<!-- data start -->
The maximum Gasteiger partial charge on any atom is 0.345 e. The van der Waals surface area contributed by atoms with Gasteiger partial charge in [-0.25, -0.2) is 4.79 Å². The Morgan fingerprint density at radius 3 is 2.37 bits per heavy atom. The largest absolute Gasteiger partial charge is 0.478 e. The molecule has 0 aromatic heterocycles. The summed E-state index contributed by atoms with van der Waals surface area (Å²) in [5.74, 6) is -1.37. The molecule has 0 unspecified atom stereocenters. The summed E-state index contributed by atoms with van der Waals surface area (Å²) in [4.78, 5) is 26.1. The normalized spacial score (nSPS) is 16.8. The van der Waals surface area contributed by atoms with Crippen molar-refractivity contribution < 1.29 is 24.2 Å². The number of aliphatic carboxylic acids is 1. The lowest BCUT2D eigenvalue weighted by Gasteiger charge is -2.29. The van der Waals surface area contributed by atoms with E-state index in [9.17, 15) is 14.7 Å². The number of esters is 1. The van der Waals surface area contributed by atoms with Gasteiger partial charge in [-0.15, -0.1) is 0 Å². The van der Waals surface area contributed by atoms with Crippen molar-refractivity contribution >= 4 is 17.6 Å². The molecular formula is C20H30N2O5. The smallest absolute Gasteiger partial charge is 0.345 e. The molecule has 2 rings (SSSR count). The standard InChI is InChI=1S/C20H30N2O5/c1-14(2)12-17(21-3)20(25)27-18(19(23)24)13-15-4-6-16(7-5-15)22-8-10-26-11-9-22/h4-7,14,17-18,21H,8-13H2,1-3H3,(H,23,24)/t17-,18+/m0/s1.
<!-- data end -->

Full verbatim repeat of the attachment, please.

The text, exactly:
The maximum Gasteiger partial charge on any atom is 0.345 e. The van der Waals surface area contributed by atoms with Gasteiger partial charge in [-0.25, -0.2) is 4.79 Å². The Morgan fingerprint density at radius 3 is 2.37 bits per heavy atom. The largest absolute Gasteiger partial charge is 0.478 e. The molecule has 0 aromatic heterocycles. The summed E-state index contributed by atoms with van der Waals surface area (Å²) in [5.74, 6) is -1.37. The molecule has 0 unspecified atom stereocenters. The summed E-state index contributed by atoms with van der Waals surface area (Å²) in [4.78, 5) is 26.1. The normalized spacial score (nSPS) is 16.8. The van der Waals surface area contributed by atoms with Crippen molar-refractivity contribution < 1.29 is 24.2 Å². The number of aliphatic carboxylic acids is 1. The lowest BCUT2D eigenvalue weighted by Gasteiger charge is -2.29. The van der Waals surface area contributed by atoms with E-state index in [9.17, 15) is 14.7 Å². The number of esters is 1. The van der Waals surface area contributed by atoms with Gasteiger partial charge in [-0.15, -0.1) is 0 Å². The van der Waals surface area contributed by atoms with Crippen molar-refractivity contribution >= 4 is 17.6 Å². The molecular formula is C20H30N2O5. The smallest absolute Gasteiger partial charge is 0.345 e. The molecule has 2 rings (SSSR count). The standard InChI is InChI=1S/C20H30N2O5/c1-14(2)12-17(21-3)20(25)27-18(19(23)24)13-15-4-6-16(7-5-15)22-8-10-26-11-9-22/h4-7,14,17-18,21H,8-13H2,1-3H3,(H,23,24)/t17-,18+/m0/s1.